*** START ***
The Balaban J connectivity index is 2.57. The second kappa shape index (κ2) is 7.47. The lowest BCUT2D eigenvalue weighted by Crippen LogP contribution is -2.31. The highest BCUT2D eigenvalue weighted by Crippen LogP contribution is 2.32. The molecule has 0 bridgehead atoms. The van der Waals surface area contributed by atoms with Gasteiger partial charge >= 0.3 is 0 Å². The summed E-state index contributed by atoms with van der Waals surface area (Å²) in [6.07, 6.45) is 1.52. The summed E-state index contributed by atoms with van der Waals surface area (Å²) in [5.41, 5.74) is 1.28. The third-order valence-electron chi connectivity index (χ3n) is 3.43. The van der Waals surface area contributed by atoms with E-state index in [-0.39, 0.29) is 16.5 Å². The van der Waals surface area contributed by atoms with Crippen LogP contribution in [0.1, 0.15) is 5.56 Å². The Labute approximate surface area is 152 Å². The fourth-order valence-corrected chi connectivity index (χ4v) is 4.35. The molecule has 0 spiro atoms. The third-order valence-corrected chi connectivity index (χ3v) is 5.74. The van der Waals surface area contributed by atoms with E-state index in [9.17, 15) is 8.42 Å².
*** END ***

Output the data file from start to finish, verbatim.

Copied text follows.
The Balaban J connectivity index is 2.57. The second kappa shape index (κ2) is 7.47. The lowest BCUT2D eigenvalue weighted by Crippen LogP contribution is -2.31. The highest BCUT2D eigenvalue weighted by Crippen LogP contribution is 2.32. The molecule has 0 bridgehead atoms. The van der Waals surface area contributed by atoms with Gasteiger partial charge >= 0.3 is 0 Å². The summed E-state index contributed by atoms with van der Waals surface area (Å²) in [6.07, 6.45) is 1.52. The summed E-state index contributed by atoms with van der Waals surface area (Å²) in [5.41, 5.74) is 1.28. The third-order valence-electron chi connectivity index (χ3n) is 3.43. The van der Waals surface area contributed by atoms with E-state index in [-0.39, 0.29) is 16.5 Å². The van der Waals surface area contributed by atoms with Crippen LogP contribution in [0.1, 0.15) is 5.56 Å². The Labute approximate surface area is 152 Å². The fourth-order valence-corrected chi connectivity index (χ4v) is 4.35. The molecule has 0 spiro atoms. The third-order valence-corrected chi connectivity index (χ3v) is 5.74. The van der Waals surface area contributed by atoms with E-state index in [9.17, 15) is 8.42 Å².